FROM help with reading and donating iPads to digging gardens and spreading Christmas cheer, businesses across Wythenshawe stepped up to inspire young people in 2021.
Charity and membership group BW3 has looked back on 12 months in which companies of all shapes and sizes did their bit to support their community.
The organisation – founded more than 20 years ago – is made-up of more than 200 members, and was determined not to let the pandemic get in the way of the support provided to Wythenshawe.
Many of BW3’s existing projects continued, including its flagship Aspirational Mentoring scheme, which was delivered to a student at St Paul’s High School with special educational needs for the first time. The mentoring – supported by an employee from Manchester City Council – has had a transformational impact on the young person and there are now plans to roll out the offer in 2022.
A new addition to BW3’s programme in 2021 was a Reading Mentoring project, delivered in partnership with The Shannon Trust charity. During the year, 18 mentors were trained from a range of organisations and completed courses that improved the literacy skills of year seven students at a critical time in their development.
The scheme will be built on, so even more people can benefit, this year.
Charlotte Cooper, Assistant Head, Saint Paul’s – which is BW3’s school of the year – said: “We are delighted to report that 77% of pupils on the programme made progress when comparing the baseline testing data to the most recent reading tests. We look forward to continuing our relationship with BW3; due to the success of the programme will be expanding the number of mentors and pupils over the coming weeks.”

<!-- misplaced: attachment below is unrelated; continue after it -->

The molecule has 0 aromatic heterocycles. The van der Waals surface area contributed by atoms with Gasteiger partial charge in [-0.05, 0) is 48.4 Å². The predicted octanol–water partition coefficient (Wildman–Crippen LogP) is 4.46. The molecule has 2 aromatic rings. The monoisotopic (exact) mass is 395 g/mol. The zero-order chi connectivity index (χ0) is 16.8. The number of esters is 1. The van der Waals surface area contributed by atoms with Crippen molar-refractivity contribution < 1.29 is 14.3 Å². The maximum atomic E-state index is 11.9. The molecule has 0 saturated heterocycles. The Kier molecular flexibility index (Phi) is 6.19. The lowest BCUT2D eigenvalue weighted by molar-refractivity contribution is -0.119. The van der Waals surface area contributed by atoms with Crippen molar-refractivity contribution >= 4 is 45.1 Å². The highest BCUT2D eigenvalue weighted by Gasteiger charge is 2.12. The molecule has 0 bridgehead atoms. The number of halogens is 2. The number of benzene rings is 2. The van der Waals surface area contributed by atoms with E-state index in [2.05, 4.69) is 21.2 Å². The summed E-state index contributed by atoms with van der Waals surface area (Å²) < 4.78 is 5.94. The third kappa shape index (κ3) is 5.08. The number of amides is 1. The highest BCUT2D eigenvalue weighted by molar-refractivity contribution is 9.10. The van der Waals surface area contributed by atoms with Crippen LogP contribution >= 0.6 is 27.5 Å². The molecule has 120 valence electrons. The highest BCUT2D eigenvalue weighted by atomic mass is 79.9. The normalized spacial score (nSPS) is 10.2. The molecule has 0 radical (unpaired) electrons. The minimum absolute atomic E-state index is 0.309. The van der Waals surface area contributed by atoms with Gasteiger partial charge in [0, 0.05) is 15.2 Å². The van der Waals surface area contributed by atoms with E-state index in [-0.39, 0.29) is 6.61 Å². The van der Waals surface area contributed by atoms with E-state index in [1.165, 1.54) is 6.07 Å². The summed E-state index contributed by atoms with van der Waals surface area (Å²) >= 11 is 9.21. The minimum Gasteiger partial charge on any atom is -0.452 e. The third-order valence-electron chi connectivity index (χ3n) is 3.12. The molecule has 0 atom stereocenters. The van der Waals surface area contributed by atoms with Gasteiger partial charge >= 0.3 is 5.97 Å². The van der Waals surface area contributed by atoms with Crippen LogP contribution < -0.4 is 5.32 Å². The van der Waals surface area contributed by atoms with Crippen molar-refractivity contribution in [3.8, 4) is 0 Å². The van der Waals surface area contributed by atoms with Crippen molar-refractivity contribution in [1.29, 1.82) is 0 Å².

BW3 members were also asked to help provide Christmas presents for St Paul’s pupils who might not get presents at home. Manchester Airports Group (MAG), Manchester Credit Union and the Wythenshawe District Nurse Team donated to the appeal.
A donation of £2,000 was also received from Amanda Fearne, of WPA Healthcare Practice, for sports and activity equipment to support students at St Paul’s.
Despite the various lockdowns of 2021, Button Lane Primary School students also enjoyed a virtual question and answer session with BW3 chair Adam Jupp, who is also communications director at MAG.
Meanwhile donations of tablets and laptops were made to a number of schools, with the largest pledge from Endress+Hauser.
In terms of other support provided by members, local charity The Message Trust’s Community Grocery was connected to BW3 members and contacts, with Amazon pledging £1,000 to extend the grocery. The Authentic Food Company also started giving surplus frozen items
Members also showed they were happy to get their hands dirty, by supporting the development of a new outdoor space to grow fruit and vegetables at the Hub, a new area being developed at Manchester Enterprise Academy.
Adam Jupp. BW3 chair said: “The breadth of activity delivered really hammers home how much positive impact the business community can have over the course of a year. There was a real determination among our committee – and membership – to continue with the fantastic schemes we deliver each year, as best as we could.
“It was also brilliant to see new initiatives like the Reading Mentoring scheme get launched, which is already having an unbelievable impact. Coupled with the kind donations of members, at a time when the community needs it most, the last year really demonstrated was BW3 is all about.”
Another key strand of BW3’s work is helping companies in the area grow through sharing knowledge and networking. The charity continued with its Wythenshawe Business Gateway events, taking them virtual for the first time. Four separate events were held, with more than 210 guests attending. Speakers ranged from former City Council leader Sir Richard Leese to Airport managing director Karen Smart.
BW3 once again worked with Alliance Manchester Business School, this time on two research projects to help inform the activities it delivers in the future. One looked at the employability needs of young people, and the other on how the needs of the community had changed since the pandemic.